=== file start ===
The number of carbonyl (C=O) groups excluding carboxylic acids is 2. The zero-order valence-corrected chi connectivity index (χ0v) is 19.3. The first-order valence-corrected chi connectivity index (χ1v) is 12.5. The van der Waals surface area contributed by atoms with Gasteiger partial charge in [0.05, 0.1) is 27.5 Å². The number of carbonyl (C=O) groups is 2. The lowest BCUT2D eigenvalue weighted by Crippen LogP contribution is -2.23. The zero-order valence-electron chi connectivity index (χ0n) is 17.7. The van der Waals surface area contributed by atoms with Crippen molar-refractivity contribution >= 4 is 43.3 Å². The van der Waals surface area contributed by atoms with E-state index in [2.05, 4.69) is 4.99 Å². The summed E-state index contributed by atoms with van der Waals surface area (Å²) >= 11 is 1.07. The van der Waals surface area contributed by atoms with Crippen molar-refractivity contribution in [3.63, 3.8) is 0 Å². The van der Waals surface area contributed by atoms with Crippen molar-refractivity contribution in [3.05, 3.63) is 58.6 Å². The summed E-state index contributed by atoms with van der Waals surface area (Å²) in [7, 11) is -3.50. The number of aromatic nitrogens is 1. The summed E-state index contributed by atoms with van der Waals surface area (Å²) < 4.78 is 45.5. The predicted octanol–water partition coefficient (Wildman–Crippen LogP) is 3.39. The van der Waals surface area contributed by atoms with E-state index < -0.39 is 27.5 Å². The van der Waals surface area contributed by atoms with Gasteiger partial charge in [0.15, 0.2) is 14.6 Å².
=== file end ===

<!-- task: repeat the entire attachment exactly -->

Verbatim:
The number of carbonyl (C=O) groups excluding carboxylic acids is 2. The zero-order valence-corrected chi connectivity index (χ0v) is 19.3. The first-order valence-corrected chi connectivity index (χ1v) is 12.5. The van der Waals surface area contributed by atoms with Gasteiger partial charge in [0.05, 0.1) is 27.5 Å². The number of carbonyl (C=O) groups is 2. The lowest BCUT2D eigenvalue weighted by Crippen LogP contribution is -2.23. The zero-order valence-electron chi connectivity index (χ0n) is 17.7. The van der Waals surface area contributed by atoms with Crippen molar-refractivity contribution >= 4 is 43.3 Å². The van der Waals surface area contributed by atoms with E-state index in [2.05, 4.69) is 4.99 Å². The summed E-state index contributed by atoms with van der Waals surface area (Å²) >= 11 is 1.07. The van der Waals surface area contributed by atoms with Crippen molar-refractivity contribution in [3.63, 3.8) is 0 Å². The van der Waals surface area contributed by atoms with Crippen molar-refractivity contribution in [3.05, 3.63) is 58.6 Å². The summed E-state index contributed by atoms with van der Waals surface area (Å²) in [7, 11) is -3.50. The number of aromatic nitrogens is 1. The summed E-state index contributed by atoms with van der Waals surface area (Å²) < 4.78 is 45.5. The predicted octanol–water partition coefficient (Wildman–Crippen LogP) is 3.39. The van der Waals surface area contributed by atoms with E-state index < -0.39 is 27.5 Å². The van der Waals surface area contributed by atoms with Gasteiger partial charge in [0.15, 0.2) is 14.6 Å².